Metro Transit Funding Raises Difficult Questions
Saint Louis area officials have long struggled over how to fund the mass transit system. In the November elections, county voters will choose whether to increase the transit sales tax by one-half cent in order to fund Metro. If this measure passes, it will also trigger a one-fourth-cent transit sales tax in Saint Louis city. During the weeks preceding the November elections, voters will hear the arguments both for and against the tax increase. Both sides have merit.
The new tax increase, if it is approved by voters, is expected to generate approximately $87 million in additional funding for Metro, the majority of which would come from Saint Louis County’s higher tax rate and larger base. Saint Louis city’s one-fourth-cent increase would generate approximately $9 million in additional funding. About half of the additional funds raised, around $40 million, would be used to fund the current bus and light-rail system, while the remaining half would be used to fund future MetroLink expansion. Metro officials have stated that without the tax increase, the agency would be forced either to cut back on services or increase fare prices to ensure a balanced budget.
These officials view the prospect of increased fares as harmful, because they fear ridership would fall accordingly. However, this may actually be a better way to raise revenue. In the past, raising fares was a surefire way to decrease Metro patronage, but that assumption might not hold true today. As gasoline prices hover near $4 per gallon, it is plausible that most current Metro riders would rather absorb an increased fare than turn to even greater expenses at the pump. High fuel prices make it unlikely that anything short of a particularly large fare hike would spur a significant decrease in ridership.
To whatever extent possible, those who actually use Metro should be the ones to pay for its services. Therefore, any discussion of additional funding for Metro should include an estimation of the system’s popularity, and, in turn, its cost to taxpayers. For the fiscal year 2008, Metro officials project that the system will carry more than 60 million passengers. MetroBus ridership accounts for 33.5 million of that figure, while MetroLink will transport almost 26 million. Metro has always operated, however, with significant taxpayer cost. According to the agency’s 2007 figures, taxpayers subsidized Metro at a rate of $2.30 per rider, with MetroBus’s $2.61 subsidy average higher than MetroLink’s $1.39. In all, Metro received close to $124 million in taxpayer-funded subsidies during 2007, and although some of this revenue is paid by transit users in addition to their fares, the vast majority comes from non-riders. Higher fares can be seen as a fairer means of raising revenue than increasing the already-sizable tax burden devoted to underwriting Metro.
Conversely, those who ride the Metro regularly are not the only people who benefit from its services. For example, in 2007, Metro carried almost 2 million riders attending special events, which includes sporting events and conventions downtown. If not for Metro, the roads would have been more congested, with more people vying to park — perhaps driving up parking space prices. The reduction in gas usage that Metro facilitated on these occasions, paired with reduced congestion on our roads, are factors that benefit us all — even those who don’t use public transit.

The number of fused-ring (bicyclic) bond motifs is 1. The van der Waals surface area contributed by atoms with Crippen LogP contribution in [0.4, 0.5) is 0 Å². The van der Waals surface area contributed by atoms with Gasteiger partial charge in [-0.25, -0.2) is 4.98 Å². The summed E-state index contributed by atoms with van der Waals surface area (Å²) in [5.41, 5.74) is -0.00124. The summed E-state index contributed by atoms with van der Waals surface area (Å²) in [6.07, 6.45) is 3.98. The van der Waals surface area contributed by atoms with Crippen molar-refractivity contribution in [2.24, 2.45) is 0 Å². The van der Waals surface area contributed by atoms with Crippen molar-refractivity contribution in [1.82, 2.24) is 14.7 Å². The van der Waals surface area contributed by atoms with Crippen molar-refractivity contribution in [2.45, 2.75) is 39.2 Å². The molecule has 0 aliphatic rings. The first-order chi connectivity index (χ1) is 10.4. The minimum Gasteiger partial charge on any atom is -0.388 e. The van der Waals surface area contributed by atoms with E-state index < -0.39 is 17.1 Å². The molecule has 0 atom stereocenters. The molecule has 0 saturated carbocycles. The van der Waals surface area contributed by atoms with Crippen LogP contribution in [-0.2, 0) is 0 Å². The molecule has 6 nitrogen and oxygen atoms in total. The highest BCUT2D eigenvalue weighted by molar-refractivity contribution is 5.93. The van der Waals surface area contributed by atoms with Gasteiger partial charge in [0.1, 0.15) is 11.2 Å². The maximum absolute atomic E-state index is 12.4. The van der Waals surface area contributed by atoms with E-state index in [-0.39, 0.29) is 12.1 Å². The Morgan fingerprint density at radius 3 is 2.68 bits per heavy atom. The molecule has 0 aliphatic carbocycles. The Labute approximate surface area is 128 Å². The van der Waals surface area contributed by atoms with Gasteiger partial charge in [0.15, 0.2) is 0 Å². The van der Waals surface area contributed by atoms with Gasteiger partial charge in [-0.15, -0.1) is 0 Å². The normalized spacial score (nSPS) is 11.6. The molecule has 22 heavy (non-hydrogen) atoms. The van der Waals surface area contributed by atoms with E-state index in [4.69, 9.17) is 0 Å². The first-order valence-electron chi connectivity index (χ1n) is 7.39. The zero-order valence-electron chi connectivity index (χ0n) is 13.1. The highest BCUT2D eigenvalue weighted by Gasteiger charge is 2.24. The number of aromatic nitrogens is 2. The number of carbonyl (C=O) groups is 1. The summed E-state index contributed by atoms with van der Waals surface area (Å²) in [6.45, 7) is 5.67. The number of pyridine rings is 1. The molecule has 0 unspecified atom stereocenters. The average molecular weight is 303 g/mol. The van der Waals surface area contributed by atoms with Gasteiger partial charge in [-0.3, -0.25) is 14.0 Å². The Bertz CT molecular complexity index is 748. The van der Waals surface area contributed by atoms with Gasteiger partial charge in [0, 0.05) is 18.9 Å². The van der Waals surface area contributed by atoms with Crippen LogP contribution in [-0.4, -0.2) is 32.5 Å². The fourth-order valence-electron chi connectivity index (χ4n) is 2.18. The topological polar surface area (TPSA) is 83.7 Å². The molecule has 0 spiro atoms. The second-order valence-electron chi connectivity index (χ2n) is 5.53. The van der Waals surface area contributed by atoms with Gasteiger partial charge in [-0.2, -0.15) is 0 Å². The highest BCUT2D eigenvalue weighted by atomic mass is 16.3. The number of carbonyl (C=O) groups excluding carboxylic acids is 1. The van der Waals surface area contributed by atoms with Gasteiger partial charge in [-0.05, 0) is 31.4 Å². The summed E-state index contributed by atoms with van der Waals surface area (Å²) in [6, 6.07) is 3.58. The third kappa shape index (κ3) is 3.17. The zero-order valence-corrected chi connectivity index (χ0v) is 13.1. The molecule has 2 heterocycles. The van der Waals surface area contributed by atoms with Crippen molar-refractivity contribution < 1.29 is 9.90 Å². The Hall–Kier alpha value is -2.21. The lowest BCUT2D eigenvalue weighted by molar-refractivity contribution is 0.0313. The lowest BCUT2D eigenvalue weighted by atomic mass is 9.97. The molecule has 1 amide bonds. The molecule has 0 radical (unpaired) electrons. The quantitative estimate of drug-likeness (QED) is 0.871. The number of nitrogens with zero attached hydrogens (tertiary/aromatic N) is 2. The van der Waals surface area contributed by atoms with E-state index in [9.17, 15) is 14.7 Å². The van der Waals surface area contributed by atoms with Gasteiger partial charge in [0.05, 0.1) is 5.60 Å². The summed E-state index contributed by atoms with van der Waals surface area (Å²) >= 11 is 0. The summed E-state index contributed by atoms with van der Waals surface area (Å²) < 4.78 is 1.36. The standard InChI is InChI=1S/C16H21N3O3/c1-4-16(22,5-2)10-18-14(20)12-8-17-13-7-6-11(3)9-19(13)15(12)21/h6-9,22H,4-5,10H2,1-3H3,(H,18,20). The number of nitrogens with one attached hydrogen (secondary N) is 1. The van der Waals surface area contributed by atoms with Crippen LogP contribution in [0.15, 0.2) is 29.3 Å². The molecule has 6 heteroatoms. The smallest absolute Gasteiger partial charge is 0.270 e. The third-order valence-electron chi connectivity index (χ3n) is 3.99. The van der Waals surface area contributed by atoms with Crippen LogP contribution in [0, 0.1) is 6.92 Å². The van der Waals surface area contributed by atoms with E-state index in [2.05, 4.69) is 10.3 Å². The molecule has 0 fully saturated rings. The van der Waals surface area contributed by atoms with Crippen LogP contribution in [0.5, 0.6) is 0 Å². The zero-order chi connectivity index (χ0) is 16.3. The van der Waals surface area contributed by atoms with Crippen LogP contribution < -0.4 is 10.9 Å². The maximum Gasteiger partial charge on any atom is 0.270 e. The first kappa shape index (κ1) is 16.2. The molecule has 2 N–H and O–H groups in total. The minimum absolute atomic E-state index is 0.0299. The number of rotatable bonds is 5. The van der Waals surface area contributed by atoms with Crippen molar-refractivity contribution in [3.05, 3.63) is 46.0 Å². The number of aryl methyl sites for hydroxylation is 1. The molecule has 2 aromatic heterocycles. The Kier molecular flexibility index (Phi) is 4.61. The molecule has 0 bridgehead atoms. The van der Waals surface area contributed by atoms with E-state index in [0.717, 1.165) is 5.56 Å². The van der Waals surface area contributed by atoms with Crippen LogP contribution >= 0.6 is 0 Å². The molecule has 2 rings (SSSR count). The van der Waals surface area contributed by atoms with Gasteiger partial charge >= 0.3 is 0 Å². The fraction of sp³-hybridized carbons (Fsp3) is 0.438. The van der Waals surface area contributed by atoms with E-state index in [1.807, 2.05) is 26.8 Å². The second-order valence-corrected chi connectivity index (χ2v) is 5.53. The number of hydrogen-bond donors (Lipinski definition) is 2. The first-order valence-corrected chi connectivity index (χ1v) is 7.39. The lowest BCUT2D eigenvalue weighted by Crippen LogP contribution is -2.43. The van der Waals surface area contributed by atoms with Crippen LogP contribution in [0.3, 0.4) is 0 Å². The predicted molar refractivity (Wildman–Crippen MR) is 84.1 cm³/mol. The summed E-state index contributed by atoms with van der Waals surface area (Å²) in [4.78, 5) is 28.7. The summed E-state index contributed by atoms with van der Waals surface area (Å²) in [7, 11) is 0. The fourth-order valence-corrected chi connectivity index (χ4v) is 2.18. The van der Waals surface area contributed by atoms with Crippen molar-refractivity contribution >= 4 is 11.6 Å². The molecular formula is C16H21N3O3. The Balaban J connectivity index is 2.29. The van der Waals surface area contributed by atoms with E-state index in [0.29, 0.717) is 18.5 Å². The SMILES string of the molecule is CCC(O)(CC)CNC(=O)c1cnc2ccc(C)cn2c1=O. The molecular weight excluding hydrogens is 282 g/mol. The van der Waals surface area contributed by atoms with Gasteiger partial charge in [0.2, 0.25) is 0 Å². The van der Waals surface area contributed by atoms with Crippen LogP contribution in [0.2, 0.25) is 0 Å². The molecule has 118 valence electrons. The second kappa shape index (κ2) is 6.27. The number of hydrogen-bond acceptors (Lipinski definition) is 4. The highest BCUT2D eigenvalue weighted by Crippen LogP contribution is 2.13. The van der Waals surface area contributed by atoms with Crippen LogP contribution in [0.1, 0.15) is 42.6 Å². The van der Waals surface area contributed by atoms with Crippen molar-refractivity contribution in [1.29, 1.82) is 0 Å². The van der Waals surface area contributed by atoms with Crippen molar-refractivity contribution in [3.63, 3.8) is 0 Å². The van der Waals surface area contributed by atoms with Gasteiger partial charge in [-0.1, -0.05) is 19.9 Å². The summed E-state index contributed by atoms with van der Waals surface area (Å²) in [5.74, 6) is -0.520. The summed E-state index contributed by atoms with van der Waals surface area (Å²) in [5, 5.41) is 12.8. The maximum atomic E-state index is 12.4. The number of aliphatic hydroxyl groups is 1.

Some of those opposed to the tax increase, however, simply don’t think the money will be spent wisely. Half of the revenue raised from new tax proceeds will fund MetroLink’s expansion, which is an enormously expensive project. For instance, the recent Cross County Extension added eight new miles of track for an estimated cost of $650 million. MetroBus has a much lower operating cost per mile than MetroLink, which means that bus routes can cover more ground at a cheaper rate than rail, while avoiding MetroLink’s large infrastructure requirements. However, it’s likely that increasing gas prices will gradually shrink the margin of efficiency that MetroBus now enjoys.
Metro funding has always been — and probably always will be — a struggle. Yet there is an important role for the government play in public transit provision. How best to provide crucial transit services is debatable. Are widespread taxes fair, or should costs focus on those who actually ride Metro? Those interested in a wider array of possible solutions should delve into the research about public-private partnerships conducted by the Show-Me Institute and the Reason Foundation. Cities like Denver and Las Vegas have already saved millions by allowing private firms to participate in operating mass transit.
Patrick Eckelkamp was a summer 2008 intern at the Show-Me Institute, a Missouri-based think tank. He is currently studying at Saint Louis University’s campus in Spain, pursuing an economics degree.